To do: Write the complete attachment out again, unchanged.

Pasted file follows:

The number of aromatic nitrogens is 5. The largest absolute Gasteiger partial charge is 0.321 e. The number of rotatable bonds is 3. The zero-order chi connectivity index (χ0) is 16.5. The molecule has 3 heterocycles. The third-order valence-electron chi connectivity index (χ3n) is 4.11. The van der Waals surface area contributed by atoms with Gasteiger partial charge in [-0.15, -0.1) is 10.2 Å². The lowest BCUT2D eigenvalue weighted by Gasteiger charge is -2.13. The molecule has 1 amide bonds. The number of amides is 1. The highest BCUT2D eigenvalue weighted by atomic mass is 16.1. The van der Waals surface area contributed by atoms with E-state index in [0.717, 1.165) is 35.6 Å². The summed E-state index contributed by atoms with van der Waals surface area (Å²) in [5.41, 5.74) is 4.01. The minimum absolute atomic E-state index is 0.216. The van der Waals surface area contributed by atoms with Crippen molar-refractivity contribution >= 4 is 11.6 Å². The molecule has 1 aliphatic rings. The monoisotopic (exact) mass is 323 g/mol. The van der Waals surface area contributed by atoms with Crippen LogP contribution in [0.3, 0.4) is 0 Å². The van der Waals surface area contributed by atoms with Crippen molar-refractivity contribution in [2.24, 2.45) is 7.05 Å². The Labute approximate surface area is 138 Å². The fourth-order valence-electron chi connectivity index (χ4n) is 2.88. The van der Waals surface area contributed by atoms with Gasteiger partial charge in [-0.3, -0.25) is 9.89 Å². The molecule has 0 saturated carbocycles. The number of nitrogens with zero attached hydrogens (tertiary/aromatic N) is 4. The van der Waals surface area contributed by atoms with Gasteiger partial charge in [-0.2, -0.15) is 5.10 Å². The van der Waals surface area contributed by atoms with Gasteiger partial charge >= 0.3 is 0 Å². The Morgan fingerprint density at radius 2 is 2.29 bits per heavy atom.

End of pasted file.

The number of aromatic nitrogens is 5. The largest absolute Gasteiger partial charge is 0.321 e. The number of rotatable bonds is 3. The zero-order chi connectivity index (χ0) is 16.5. The molecule has 3 heterocycles. The third-order valence-electron chi connectivity index (χ3n) is 4.11. The van der Waals surface area contributed by atoms with Gasteiger partial charge in [-0.15, -0.1) is 10.2 Å². The lowest BCUT2D eigenvalue weighted by Gasteiger charge is -2.13. The molecule has 1 amide bonds. The number of amides is 1. The highest BCUT2D eigenvalue weighted by atomic mass is 16.1. The van der Waals surface area contributed by atoms with E-state index in [0.717, 1.165) is 35.6 Å². The summed E-state index contributed by atoms with van der Waals surface area (Å²) in [5.41, 5.74) is 4.01. The minimum absolute atomic E-state index is 0.216. The van der Waals surface area contributed by atoms with Crippen molar-refractivity contribution >= 4 is 11.6 Å². The molecule has 1 aliphatic rings. The monoisotopic (exact) mass is 323 g/mol. The van der Waals surface area contributed by atoms with Crippen LogP contribution in [0.3, 0.4) is 0 Å². The van der Waals surface area contributed by atoms with Crippen molar-refractivity contribution in [2.24, 2.45) is 7.05 Å². The Labute approximate surface area is 138 Å². The fourth-order valence-electron chi connectivity index (χ4n) is 2.88. The van der Waals surface area contributed by atoms with Gasteiger partial charge in [-0.3, -0.25) is 9.89 Å². The molecule has 0 saturated carbocycles. The number of nitrogens with zero attached hydrogens (tertiary/aromatic N) is 4. The van der Waals surface area contributed by atoms with Gasteiger partial charge in [-0.2, -0.15) is 5.10 Å². The van der Waals surface area contributed by atoms with Gasteiger partial charge >= 0.3 is 0 Å². The Morgan fingerprint density at radius 2 is 2.29 bits per heavy atom.